Recent Bio

‘Daniel, aged just 21, has already amassed a number of key titles including two New Zealand Junior U19 Championships in 2015 and 2016, the 2017 Australian Junior Championship, a Charles Tour professional event in the 2015 Harewood Open, as well as two New Zealand Amateur Championships in 2015 and 2017.

In 2018 during his second overseas tournament campaign in the USA, Daniel was co-medalist at the US Amateur Championship held at Pebble Beach Golf Club. There were initially 7463 entries in the US Amateur qualifying events, and of the 312 players that qualified to compete at Pebble Beach, 39 were ranked in the top 50 Amateurs in the World.’

Daniel made his debut in the senior NZ Men’s Representative team when he competed at the 2016 Asia-Pacific Amateur Championship Cup in South Korea, where he finished 15th in the individual standings. He was 6th in the same tournament when it was held in New Zealand in 2017.

In September 2018, Daniel represented New Zealand as part of the Eisenhower team in Dublin. Team New Zealand finished in 4th place, while Daniel was tied 3rd overall in the individual standings.

In his most recent appearance at the 2018 Asia-Pacific Amateur Championship Cup in Singapore, Daniel finished a creditable 13th place in a strong international field in very difficult climatic conditions.

Daniel’s best ranking on the World Amateur Golf Ranking system (WAGR) is 14th as at 14/02/19. WAGR uses tournament results from the previous 2 year period to compare all Amateur golfers worldwide.

More recently Daniel had the chance to play alongside the worlds best at the 2019 US Open at Pebble Beach. Daniel played his way in to the tournmant by qualifying through the US Open sectional qualifying tournament at Walton Heath Golf Club in London. Daniel scored a 2 under par first round during the qualifier and followed this up with a sensational 6 under par second round to be top amateur and one of seven players to qualify to play at the US Open.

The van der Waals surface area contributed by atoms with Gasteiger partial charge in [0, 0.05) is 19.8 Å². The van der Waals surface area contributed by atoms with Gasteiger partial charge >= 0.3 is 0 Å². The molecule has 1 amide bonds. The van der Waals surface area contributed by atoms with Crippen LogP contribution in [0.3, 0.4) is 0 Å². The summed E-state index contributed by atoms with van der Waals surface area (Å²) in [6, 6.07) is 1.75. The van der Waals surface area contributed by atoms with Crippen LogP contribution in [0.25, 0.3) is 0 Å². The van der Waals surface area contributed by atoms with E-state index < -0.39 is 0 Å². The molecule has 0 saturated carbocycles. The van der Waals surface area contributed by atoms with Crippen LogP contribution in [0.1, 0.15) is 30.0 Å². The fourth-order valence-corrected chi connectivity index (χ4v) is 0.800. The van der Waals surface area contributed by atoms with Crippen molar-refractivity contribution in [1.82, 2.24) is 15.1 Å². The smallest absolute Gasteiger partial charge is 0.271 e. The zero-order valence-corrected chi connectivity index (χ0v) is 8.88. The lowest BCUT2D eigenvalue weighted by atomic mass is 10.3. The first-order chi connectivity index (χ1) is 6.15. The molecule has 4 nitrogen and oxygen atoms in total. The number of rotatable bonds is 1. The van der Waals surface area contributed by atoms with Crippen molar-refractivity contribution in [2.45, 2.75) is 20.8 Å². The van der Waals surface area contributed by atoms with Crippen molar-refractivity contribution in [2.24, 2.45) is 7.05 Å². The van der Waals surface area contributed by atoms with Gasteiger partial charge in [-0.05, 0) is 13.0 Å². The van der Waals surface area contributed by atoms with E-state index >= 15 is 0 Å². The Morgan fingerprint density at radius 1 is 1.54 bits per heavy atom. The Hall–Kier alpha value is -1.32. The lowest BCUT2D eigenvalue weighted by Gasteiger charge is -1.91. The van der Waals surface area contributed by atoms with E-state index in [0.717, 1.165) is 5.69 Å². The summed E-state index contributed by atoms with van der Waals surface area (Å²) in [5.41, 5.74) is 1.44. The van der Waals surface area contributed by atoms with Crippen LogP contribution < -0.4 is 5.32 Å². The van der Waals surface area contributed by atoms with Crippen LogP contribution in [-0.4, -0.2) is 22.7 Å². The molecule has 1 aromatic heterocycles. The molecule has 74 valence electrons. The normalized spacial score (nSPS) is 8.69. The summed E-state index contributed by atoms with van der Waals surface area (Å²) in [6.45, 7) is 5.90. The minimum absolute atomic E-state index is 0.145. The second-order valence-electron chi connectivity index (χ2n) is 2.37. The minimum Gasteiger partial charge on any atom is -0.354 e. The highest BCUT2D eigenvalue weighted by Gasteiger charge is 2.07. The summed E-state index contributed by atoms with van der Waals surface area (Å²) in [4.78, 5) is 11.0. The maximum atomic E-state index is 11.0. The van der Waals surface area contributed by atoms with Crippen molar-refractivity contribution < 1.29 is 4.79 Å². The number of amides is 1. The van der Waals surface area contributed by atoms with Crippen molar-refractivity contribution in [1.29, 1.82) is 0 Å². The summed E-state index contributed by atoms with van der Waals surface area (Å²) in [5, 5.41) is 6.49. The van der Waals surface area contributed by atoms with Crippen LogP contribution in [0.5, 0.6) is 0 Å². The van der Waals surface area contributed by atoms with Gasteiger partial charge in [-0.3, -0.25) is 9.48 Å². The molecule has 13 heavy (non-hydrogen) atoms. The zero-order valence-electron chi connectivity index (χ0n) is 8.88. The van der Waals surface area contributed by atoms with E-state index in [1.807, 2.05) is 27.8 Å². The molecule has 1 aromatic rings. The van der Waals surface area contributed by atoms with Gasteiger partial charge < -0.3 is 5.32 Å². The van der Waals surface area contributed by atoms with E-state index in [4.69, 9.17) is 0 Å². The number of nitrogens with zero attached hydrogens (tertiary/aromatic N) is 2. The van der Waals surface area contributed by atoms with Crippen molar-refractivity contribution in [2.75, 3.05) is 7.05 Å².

Daniel has made the decision to turn professional as of 10th September 2019. He has signed with UK based golf player management company Sportcircle, which is headed by Duncan Reid.

Background

When I was a toddler I had a plastic club and would constantly be hitting balls around the house, so Dad got me a small golf club and I used to go to his cricket matches and spend the day chipping the ball around the boundary flags of his cricket field. He took me to Pauatahanui Golf Course a few days before my 5thBirthday and I played 5 holes, and have been playing ever since.

I think it’s the heat of the competition and the fact the mental fortitude you need to compete in pressure situations. You can’t rely on someone else to step up when you want to hide away in the corner which I think adds to the excitement. Playing golf in New Zealand is also great, I’m always competing against and travelling with the same bunch of guys so I’ve been able to develop some really strong relationships because of that.

I’d say my driving and my wedge game are my strongest suits.

The most difficult thing about golf would probably be the fact that a competitive round takes 4-5 hours and you’re spending less than a quarter of that time actually hitting a golf ball, so there is a lot of time to think and sometimes those thoughts can have a negative impact on your game. It can be very mentally taxing trying to fight those thoughts that you don’t want in your head, so you need to learn to quiet your mind and focus only on what you can control when things get heated.

“When I was a toddler I had a plastic club and would constantly be hitting balls around the house, so Dad got me a small golf club and I used to go to his cricket matches and spend the day chipping the ball around the boundary flags of his cricket field. He took me to Pauatahanui Golf Course a few days before my 5th Birthday and I played 5 holes, and have been playing ever since.”

– Dan Hillier

“The most difficult thing about golf would probably be the fact that a competitive round takes 4-5 hours and you’re spending less than a quarter of that time actually hitting a golf ball, so there is a lot of time to think and sometimes those thoughts can have a negative impact on your game. It can be very mentally taxing trying to fight those thoughts that you don’t want in your head, so you need to learn to quiet your mind and focus only on what you can control when things get heated.”

– Dan Hillier

Latest Video

Watch the TV1 news interview dated 10th September 2019 about Daniel’s recent decision to turn professional

Full Results

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